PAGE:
Cross the line, get a $388 ticket

CANYON PARK – They may look like just another couple of white painted lines.

They’re not. Under state law, the lines should be considered a barrier. Drive across them, and you could pay a $388 fine.

They are the triangle-shaped zones painted on roadways that extend from onramps and offramps. Called gore points, they are designed to allow traffic to merge easily onto the highways.

When traffic backs up on extended ramps – such as the southbound interchange from the Bothell-Everett Highway to I-405 – some drivers try to avoid the traffic jam by cutting across the painted lines.

On Tuesday morning, the Washington State Patrol was there to bust those people.

In about an hour, troopers wrote 14 tickets.

“It’s a collision-causing infraction,” said trooper Kirk Rudeen, a patrol spokesman. “You’re not supposed to drive across them. There’s a reason they are there.”

The painted lines allow drivers to accelerate and safely merge at highway speeds, he said.

The quarter-mile onramp at the Canyon Park interchange is well designed, Rudeen said.

Still, in morning rush-hour traffic, cars back up waiting to get on the freeway.

That’s when drivers try to bypass the backup and cut across the gore point.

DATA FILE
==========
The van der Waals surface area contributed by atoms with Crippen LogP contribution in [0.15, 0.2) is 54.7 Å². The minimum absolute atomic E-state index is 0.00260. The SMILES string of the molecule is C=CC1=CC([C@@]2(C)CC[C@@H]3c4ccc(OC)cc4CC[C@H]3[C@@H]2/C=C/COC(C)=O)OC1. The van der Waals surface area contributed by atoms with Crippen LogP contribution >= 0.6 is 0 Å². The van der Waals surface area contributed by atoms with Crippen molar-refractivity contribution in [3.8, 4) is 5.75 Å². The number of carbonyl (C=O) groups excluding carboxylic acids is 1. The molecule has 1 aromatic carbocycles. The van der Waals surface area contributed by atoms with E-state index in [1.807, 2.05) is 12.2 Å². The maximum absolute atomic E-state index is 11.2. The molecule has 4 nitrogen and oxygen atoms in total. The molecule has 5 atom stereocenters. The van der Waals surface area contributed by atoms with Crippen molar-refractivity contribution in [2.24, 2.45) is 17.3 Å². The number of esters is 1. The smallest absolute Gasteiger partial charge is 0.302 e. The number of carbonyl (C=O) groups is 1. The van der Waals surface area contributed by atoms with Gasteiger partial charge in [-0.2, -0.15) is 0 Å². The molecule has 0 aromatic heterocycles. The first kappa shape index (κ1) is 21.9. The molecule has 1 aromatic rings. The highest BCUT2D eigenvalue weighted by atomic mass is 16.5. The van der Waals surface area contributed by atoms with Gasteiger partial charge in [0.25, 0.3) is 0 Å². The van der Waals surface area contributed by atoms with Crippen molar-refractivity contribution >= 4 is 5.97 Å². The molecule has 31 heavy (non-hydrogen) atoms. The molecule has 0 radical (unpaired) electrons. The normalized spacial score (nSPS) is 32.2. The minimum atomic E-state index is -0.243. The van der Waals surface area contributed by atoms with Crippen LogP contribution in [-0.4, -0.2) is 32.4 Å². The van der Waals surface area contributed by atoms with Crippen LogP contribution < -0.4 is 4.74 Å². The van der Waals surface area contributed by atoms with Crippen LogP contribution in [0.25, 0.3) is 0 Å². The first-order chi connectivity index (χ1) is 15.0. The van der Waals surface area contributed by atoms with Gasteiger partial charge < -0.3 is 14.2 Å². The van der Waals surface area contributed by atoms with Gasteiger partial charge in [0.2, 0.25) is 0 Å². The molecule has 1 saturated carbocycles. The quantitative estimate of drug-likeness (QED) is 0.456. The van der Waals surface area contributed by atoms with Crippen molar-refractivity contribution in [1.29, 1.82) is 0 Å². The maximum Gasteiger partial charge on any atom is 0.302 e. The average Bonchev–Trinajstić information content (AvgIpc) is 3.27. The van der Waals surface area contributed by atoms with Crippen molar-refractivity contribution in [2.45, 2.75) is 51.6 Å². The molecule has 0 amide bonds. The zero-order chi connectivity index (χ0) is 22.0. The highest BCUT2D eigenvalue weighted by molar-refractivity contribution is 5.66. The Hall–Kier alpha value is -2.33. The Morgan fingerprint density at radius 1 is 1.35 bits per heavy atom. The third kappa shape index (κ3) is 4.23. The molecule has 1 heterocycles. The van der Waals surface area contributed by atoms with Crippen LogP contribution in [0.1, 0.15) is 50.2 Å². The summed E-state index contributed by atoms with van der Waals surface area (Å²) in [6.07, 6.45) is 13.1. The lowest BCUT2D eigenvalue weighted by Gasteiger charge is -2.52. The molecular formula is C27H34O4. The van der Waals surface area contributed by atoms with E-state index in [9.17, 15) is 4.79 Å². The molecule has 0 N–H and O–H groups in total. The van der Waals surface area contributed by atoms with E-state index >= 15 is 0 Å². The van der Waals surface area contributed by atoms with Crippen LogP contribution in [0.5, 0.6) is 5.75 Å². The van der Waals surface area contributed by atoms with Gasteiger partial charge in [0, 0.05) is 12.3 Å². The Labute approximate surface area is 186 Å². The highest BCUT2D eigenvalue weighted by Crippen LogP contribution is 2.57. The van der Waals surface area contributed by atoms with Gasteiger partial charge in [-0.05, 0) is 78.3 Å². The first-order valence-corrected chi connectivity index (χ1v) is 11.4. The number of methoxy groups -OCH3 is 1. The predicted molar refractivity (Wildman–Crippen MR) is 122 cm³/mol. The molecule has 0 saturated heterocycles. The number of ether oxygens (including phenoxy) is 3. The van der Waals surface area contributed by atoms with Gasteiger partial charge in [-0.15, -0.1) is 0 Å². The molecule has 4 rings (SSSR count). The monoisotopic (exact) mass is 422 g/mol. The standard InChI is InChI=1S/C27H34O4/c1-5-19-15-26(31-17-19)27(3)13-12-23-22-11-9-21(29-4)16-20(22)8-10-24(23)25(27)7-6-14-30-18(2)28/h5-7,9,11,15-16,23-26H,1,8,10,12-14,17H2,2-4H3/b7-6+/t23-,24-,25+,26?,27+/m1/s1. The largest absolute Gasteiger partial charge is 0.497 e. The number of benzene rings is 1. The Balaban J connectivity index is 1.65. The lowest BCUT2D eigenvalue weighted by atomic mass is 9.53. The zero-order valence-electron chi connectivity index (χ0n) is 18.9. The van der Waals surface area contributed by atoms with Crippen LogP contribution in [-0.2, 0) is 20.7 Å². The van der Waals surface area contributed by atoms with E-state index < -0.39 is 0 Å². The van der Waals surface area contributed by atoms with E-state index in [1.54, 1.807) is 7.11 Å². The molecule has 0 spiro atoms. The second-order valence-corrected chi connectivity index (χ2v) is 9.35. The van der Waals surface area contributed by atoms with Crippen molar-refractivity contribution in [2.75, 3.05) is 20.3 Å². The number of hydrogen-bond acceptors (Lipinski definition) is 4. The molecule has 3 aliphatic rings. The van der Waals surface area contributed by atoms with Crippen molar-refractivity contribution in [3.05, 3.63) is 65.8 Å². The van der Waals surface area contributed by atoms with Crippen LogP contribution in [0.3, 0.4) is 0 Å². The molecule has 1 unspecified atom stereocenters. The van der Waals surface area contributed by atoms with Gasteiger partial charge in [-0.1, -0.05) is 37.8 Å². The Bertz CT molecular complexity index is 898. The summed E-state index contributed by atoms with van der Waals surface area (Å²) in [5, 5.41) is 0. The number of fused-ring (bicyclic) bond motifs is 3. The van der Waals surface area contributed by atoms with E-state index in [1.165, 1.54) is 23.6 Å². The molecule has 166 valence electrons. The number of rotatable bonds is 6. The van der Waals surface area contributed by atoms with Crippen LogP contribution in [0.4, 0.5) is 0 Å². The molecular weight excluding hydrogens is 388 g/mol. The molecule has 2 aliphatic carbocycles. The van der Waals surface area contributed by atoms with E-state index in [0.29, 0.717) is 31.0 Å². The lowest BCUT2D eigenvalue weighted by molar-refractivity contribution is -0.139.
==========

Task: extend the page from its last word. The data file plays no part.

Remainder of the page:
Accidents in the area have increased more than 50 percent since 2003, according to a patrol report.

The gore-point problem got so bad that several people called the state patrol to complain, Rudeen said.

“They’re seeing it and saying, ‘Hey, that’s not right,’ ” he said.

That’s what prompted Douglas Witt, 55, of Everett, to call police.

“I called in asking for some added support,” he said.

Almost every morning during his 45-minute commute to Kirkland, he watches drivers dart across the onramp and cut drivers off, he said.

“Your presence is needed,” he told police. “I don’t see you there.”

Typically, troopers cite up to 30 drivers a month for cutting across the lines, Rudeen said. Tuesday’s patrol got about half a month’s worth in an hour, thanks to help from a State Patrol airplane.

The plane circles the area and uses a high-tech video camera to zoom in and catch people breaking the law. It relays the information to the troopers on the ground.

“The aircraft make working something like this so safe, so simple and so effective,” Rudeen said.

The videotape from the plane can be introduced as evidence before a judge, he said.

Troopers will be out again today monitoring the area.

From his perch several hundred feet above the road, trooper Troy Davis said he was surprised at how many drivers were cutting into traffic.

Every time an officer on the ground finished writing a ticket, Davis spotted another car breaking the law.

“This was easy,” he said. “How many did we get? I lost count.”

Reporter Jackson Holtz: 425-339-3437 or jholtz@

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